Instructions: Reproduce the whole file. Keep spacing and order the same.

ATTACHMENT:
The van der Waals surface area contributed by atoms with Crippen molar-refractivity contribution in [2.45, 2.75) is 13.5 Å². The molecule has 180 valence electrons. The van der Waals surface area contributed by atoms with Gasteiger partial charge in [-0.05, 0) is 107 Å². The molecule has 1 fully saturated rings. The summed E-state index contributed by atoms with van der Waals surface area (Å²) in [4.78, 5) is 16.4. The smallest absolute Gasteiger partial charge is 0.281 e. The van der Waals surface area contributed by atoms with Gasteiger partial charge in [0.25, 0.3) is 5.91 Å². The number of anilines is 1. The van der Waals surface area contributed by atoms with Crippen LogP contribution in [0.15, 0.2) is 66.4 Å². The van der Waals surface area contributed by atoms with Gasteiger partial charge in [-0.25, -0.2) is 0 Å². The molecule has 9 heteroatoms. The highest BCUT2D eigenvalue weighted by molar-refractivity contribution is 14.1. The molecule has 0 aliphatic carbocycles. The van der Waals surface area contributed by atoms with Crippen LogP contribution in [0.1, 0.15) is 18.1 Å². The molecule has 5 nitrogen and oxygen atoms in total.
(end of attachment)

The van der Waals surface area contributed by atoms with Crippen molar-refractivity contribution in [2.45, 2.75) is 13.5 Å². The molecule has 180 valence electrons. The van der Waals surface area contributed by atoms with Gasteiger partial charge in [-0.05, 0) is 107 Å². The molecule has 1 fully saturated rings. The summed E-state index contributed by atoms with van der Waals surface area (Å²) in [4.78, 5) is 16.4. The smallest absolute Gasteiger partial charge is 0.281 e. The van der Waals surface area contributed by atoms with Gasteiger partial charge in [0.25, 0.3) is 5.91 Å². The number of anilines is 1. The van der Waals surface area contributed by atoms with Crippen LogP contribution in [0.15, 0.2) is 66.4 Å². The van der Waals surface area contributed by atoms with Gasteiger partial charge in [-0.25, -0.2) is 0 Å². The molecule has 9 heteroatoms. The highest BCUT2D eigenvalue weighted by molar-refractivity contribution is 14.1. The molecule has 0 aliphatic carbocycles. The van der Waals surface area contributed by atoms with Crippen LogP contribution in [0.1, 0.15) is 18.1 Å². The molecule has 5 nitrogen and oxygen atoms in total.